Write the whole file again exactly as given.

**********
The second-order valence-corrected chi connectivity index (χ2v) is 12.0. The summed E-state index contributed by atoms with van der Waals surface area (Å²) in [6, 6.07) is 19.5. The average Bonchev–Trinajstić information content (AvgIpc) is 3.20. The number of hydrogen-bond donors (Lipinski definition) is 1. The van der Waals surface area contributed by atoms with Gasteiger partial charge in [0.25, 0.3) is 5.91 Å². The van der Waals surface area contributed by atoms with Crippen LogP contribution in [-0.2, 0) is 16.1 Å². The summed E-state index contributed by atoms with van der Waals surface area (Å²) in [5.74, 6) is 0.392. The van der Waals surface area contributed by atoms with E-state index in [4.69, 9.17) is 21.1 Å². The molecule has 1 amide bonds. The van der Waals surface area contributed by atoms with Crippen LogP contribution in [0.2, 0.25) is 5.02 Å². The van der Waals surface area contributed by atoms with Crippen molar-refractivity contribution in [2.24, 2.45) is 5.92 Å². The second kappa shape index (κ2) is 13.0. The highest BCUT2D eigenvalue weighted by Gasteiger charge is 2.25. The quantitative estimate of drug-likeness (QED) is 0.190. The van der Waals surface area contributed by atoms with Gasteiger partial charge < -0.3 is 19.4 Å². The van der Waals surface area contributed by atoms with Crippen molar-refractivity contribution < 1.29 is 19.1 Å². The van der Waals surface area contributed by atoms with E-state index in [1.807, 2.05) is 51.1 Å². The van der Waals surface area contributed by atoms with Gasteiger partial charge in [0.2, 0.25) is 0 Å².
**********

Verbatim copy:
The second-order valence-corrected chi connectivity index (χ2v) is 12.0. The summed E-state index contributed by atoms with van der Waals surface area (Å²) in [6, 6.07) is 19.5. The average Bonchev–Trinajstić information content (AvgIpc) is 3.20. The number of hydrogen-bond donors (Lipinski definition) is 1. The van der Waals surface area contributed by atoms with Gasteiger partial charge in [0.25, 0.3) is 5.91 Å². The van der Waals surface area contributed by atoms with Crippen LogP contribution in [-0.2, 0) is 16.1 Å². The summed E-state index contributed by atoms with van der Waals surface area (Å²) in [5.74, 6) is 0.392. The van der Waals surface area contributed by atoms with E-state index in [4.69, 9.17) is 21.1 Å². The molecule has 1 amide bonds. The van der Waals surface area contributed by atoms with Crippen LogP contribution in [0.2, 0.25) is 5.02 Å². The van der Waals surface area contributed by atoms with Crippen molar-refractivity contribution in [2.24, 2.45) is 5.92 Å². The second kappa shape index (κ2) is 13.0. The highest BCUT2D eigenvalue weighted by Gasteiger charge is 2.25. The quantitative estimate of drug-likeness (QED) is 0.190. The van der Waals surface area contributed by atoms with Gasteiger partial charge < -0.3 is 19.4 Å². The van der Waals surface area contributed by atoms with Crippen molar-refractivity contribution < 1.29 is 19.1 Å². The van der Waals surface area contributed by atoms with E-state index in [1.807, 2.05) is 51.1 Å². The van der Waals surface area contributed by atoms with Gasteiger partial charge in [0.2, 0.25) is 0 Å².